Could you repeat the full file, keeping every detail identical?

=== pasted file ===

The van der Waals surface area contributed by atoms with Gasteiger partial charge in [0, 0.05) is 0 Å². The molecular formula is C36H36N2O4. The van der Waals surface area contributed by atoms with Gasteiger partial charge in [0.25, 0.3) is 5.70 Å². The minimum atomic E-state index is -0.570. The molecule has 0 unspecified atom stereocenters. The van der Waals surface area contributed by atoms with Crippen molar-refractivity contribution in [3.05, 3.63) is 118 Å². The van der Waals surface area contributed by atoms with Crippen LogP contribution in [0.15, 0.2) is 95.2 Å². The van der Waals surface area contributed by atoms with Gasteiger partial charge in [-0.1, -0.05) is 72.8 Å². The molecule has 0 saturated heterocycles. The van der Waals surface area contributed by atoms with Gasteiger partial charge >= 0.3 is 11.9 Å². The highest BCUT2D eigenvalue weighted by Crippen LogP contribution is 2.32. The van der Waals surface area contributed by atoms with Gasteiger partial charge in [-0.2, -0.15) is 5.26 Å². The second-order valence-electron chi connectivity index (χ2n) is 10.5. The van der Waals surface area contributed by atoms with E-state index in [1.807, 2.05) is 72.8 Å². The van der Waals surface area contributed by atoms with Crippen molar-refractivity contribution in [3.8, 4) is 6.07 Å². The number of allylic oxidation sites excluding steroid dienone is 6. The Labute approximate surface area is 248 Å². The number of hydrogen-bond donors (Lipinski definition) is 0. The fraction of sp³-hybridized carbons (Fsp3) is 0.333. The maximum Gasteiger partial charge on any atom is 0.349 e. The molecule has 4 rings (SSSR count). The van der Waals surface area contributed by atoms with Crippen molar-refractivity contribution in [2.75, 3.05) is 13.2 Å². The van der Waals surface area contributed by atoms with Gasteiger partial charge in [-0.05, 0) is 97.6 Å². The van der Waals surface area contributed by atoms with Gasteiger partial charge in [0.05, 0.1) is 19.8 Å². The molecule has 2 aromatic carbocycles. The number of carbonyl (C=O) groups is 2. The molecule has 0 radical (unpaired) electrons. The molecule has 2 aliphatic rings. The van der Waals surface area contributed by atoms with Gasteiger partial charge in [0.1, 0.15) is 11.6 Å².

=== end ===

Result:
The van der Waals surface area contributed by atoms with Gasteiger partial charge in [0, 0.05) is 0 Å². The molecular formula is C36H36N2O4. The van der Waals surface area contributed by atoms with Gasteiger partial charge in [0.25, 0.3) is 5.70 Å². The minimum atomic E-state index is -0.570. The molecule has 0 unspecified atom stereocenters. The van der Waals surface area contributed by atoms with Crippen molar-refractivity contribution in [3.05, 3.63) is 118 Å². The van der Waals surface area contributed by atoms with Crippen LogP contribution in [0.15, 0.2) is 95.2 Å². The van der Waals surface area contributed by atoms with Gasteiger partial charge in [-0.1, -0.05) is 72.8 Å². The molecule has 0 saturated heterocycles. The van der Waals surface area contributed by atoms with Gasteiger partial charge >= 0.3 is 11.9 Å². The highest BCUT2D eigenvalue weighted by Crippen LogP contribution is 2.32. The van der Waals surface area contributed by atoms with Gasteiger partial charge in [-0.2, -0.15) is 5.26 Å². The second-order valence-electron chi connectivity index (χ2n) is 10.5. The van der Waals surface area contributed by atoms with E-state index in [1.807, 2.05) is 72.8 Å². The van der Waals surface area contributed by atoms with Crippen molar-refractivity contribution in [3.8, 4) is 6.07 Å². The number of allylic oxidation sites excluding steroid dienone is 6. The Labute approximate surface area is 248 Å². The number of hydrogen-bond donors (Lipinski definition) is 0. The fraction of sp³-hybridized carbons (Fsp3) is 0.333. The maximum Gasteiger partial charge on any atom is 0.349 e. The molecule has 4 rings (SSSR count). The van der Waals surface area contributed by atoms with Crippen molar-refractivity contribution in [2.75, 3.05) is 13.2 Å². The van der Waals surface area contributed by atoms with Gasteiger partial charge in [-0.05, 0) is 97.6 Å². The van der Waals surface area contributed by atoms with Gasteiger partial charge in [0.05, 0.1) is 19.8 Å². The molecule has 2 aromatic carbocycles. The number of carbonyl (C=O) groups is 2. The molecule has 0 radical (unpaired) electrons. The molecule has 2 aliphatic rings. The van der Waals surface area contributed by atoms with Gasteiger partial charge in [0.1, 0.15) is 11.6 Å².